Jukebox Heroes: The best of Elder Scrolls Online’s Blackwood score


While last year’s Blackwood expansion to Elder Scrolls Online will be remembered most for its companion system than its fairly drab zone or half-hearted reception by the community, I’d like to submit the soundtrack as one of its greatest strengths. In fact, Blackwood may be my favorite ESO score to date, building off of the expertise that Composer Brad Derrick has been building for years now.

Today, let’s take a listen through some of the soundtrack’s highlights — and perhaps get a bit excited about what High Isle will bring to the MMO’s musical library.

“Diamond and Root”

After dithering about for a bit, this short track explodes to make a grand statement that would make for an excellent introduction to an area or story beat.

“A White Stallion Rampant”

There is a lot of loveliness in Elder Scrolls Online’s score, and this track is a perfect example of how beautiful things can get in this game. It’s magical, wistful, and adventurous in turns, slathering a bit of choral ambience on top to give it that extra oomph.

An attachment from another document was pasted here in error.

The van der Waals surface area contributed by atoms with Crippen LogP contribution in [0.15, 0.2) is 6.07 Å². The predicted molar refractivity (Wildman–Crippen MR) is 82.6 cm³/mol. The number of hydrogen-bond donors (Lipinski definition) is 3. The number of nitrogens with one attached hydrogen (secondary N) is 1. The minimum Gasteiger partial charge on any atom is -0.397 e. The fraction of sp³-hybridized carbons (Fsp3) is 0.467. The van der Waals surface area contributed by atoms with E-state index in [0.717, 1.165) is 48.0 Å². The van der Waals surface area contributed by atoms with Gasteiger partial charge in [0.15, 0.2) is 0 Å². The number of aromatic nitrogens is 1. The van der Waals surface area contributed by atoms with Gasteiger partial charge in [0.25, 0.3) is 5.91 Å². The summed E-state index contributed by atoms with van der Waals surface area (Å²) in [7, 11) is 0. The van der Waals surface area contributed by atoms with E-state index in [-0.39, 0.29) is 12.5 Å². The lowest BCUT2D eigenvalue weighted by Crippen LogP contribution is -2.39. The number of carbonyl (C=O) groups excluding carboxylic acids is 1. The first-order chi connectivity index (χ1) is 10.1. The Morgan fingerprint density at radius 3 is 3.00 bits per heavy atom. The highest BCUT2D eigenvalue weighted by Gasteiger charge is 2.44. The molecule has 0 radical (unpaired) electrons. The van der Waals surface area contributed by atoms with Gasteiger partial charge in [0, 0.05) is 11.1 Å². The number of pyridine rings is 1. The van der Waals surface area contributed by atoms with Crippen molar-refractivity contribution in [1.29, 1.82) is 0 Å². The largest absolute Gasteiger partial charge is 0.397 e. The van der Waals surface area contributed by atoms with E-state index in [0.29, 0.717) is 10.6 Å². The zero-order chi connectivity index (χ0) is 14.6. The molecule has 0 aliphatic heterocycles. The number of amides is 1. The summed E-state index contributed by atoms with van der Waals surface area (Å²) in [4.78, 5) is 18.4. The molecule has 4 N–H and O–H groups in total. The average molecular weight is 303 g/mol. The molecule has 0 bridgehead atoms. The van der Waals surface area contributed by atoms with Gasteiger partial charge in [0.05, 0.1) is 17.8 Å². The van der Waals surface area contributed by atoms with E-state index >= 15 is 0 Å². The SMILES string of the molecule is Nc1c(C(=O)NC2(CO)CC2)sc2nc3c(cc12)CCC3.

“Death in the Shallows”

Despite the name, this is an action cue through-and-through. It charges out of the gate asking you to hop on or get out of the way. It’s perhaps not the most complicated track, but it does what action pieces need to do: establish pace and urgency, then pour on the tension to keep it going.

“Moss on the Cobblestones”

This is a quiet track that lulls you right into its optimistic mood before you know what’s happening. It does get a little more emotional, swaying back and forth as the intensity rises, but it’s never overbearing.

“Fields of Nibenay”

This is almost a lullaby, as a transcendent voice sings to you of times long past and how great triple fudge ice cream is on a hot day (I’m guessing, but I feel that’s an accurate assumption). Then when you’re about asleep, this track rouses you to an epic destiny. Good stuff.

“Memories of the Marsh”

As the title of this track implies, Memories of the Marsh is about evoking that sense of nostalgia and history (in a good way, it should be mentioned). It’s almost dreamlike as it flows through its six-plus minutes. I’ve run out of easy synonyms for “beautiful” and “lovely,” so just take my word that this will take your breath away.

MMOs are meant to be heard as well as seen, and chances are that music ties your memories to these games more than you might realize. Every two weeks Jukebox Heroes listens through a game soundtrack and picks out the highlights to share and discuss. And if you like this column, then don’t miss the author’s MMO music podcast, Battle Bards!
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